News this week made headlines about a new coronovirus variant identified in Britain, raising concerns that the virus is mutating in a way that could possibly make it more contagious.
In a speech to the House of Commons on Monday, British Health Secretary Matt Hancock announced that the new version had been identified in more than 1,000 confirmed coronavirus infections in South England, where cases are increasing. Hancock said that preliminary analysis suggests that this variant may be more variable than other current variants, and may possibly explain what the current boom is in that region of the country. However, both of these things are unclear, and further studies are needed to understand the importance of this new mutation.
Many new coronovirus strains have already been identified since the onset of the epidemic.
“the very first [COVID-19] The viruses that emerged about a year ago are no longer the viruses that are actually roaming in almost any country. There are different variants that have taken hold, ”said Dr. Neville Sanjana, a geneticist at the New York Genome Center and New York University.
The term “mutation” is a fear that the virus may turn into something more dangerous, but mutation is a natural process throughout the life cycle of a virus.
“They make changes and changes to the host during their time; Sanjana said that they do not live the same … This is part of the molecular arms race between the virus and their hosts.
However, these changes are not always significant or harmful. Viruses can also become less deadly over time as a result of mutations.
Sanjana states that most of the coronavirus variants identified so far have had no detectable effect on the biology of the virus or cause more severe COVID-19 disease.
One exception is a mutation of the virus that occurred early in the pandemic, which Sanjana has studied in her laboratory. The mutation, known as the D614G or G variant, made a difference, he says. This occurred on the spike protein, the pointed structure that gives the coronovirus its crown-like profile, and the key that allows it to enter human cells. While no evidence suggests that the D614G mutation causes more severe symptoms or death, research suggests that it makes it easier for the virus to infect cells and spread more easily from one person to another. Some scientists believe that this variant, first spotted in eastern China in January and then quickly spreading across Europe and New York City, became more difficult to prevent.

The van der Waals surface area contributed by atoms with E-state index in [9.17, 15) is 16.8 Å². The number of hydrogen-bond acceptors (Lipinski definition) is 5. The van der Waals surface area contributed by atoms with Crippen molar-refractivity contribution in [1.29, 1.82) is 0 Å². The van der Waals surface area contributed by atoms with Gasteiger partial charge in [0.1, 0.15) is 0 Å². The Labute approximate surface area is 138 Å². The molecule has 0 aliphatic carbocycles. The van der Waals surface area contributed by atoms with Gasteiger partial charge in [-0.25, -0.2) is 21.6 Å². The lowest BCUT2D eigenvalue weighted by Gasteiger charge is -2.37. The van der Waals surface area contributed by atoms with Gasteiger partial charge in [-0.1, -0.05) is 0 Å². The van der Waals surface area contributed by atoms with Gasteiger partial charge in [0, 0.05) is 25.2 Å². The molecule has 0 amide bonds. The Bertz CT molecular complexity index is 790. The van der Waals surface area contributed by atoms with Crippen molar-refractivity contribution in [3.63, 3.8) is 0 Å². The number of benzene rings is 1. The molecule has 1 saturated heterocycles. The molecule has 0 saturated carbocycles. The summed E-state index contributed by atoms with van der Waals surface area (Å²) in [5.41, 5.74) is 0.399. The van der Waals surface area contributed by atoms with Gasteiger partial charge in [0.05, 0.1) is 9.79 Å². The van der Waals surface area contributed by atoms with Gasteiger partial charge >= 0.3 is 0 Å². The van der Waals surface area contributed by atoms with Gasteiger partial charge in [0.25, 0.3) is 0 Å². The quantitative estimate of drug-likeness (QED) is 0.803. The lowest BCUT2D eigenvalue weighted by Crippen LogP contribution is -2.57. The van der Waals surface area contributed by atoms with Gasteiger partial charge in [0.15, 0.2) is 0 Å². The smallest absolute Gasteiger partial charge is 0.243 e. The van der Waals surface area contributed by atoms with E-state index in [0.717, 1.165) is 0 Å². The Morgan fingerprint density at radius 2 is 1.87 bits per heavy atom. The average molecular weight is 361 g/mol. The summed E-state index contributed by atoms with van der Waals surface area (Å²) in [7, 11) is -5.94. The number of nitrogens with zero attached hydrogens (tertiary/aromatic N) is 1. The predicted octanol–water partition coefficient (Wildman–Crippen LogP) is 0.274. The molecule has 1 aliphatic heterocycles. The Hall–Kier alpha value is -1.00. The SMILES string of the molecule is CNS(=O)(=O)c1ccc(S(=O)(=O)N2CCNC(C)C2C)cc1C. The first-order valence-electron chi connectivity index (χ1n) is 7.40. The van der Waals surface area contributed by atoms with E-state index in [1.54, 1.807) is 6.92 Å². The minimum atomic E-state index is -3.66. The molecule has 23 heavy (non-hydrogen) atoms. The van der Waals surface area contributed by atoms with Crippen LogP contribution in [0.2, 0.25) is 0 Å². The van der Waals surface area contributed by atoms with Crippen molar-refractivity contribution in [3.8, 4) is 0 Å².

The new coronovirus variant that British authorities warned about this week caused some concerns as mutations found in the variants also affect the spike protein, which is currently the target of many leading vaccines deployed and developing.
This particular detail raised an important question: could it possibly reduce the effectiveness of vaccines?
Hancock states that there is currently no evidence suggesting that the new coronavirus variant is more dangerous, and that it is “highly unlikely” that the new mutation will affect the efficacy of vaccines.
“I think there’s not really much cause for concern, because it’s important to realize that these mRNAs [messenger RNA] Vaccines do not actually use a small piece of spike. They actually encode whole spike proteins in the form of RNA, and so it gives your immune system many shots at targets. There are several possibilities for this to develop a diverse antibody repertoire. So it is not really likely that any mutation in the virus is going to be able to affect antibody responses, ”he said.
It is too early to tell what are the possible effects of this special edition. Director of the Wellcome Trust Biomedical Research Foundation in London, Dr. Jeremy Farrar said in a statement on Monday that it could be “potentially serious” and that so much we do not yet know about COVID-19, surveillance and research should continue to persist with the virus. “There is no place for decency. We have to remain humble and be ready to adapt and respond to new and continuing challenges as we move forward in 2021. “
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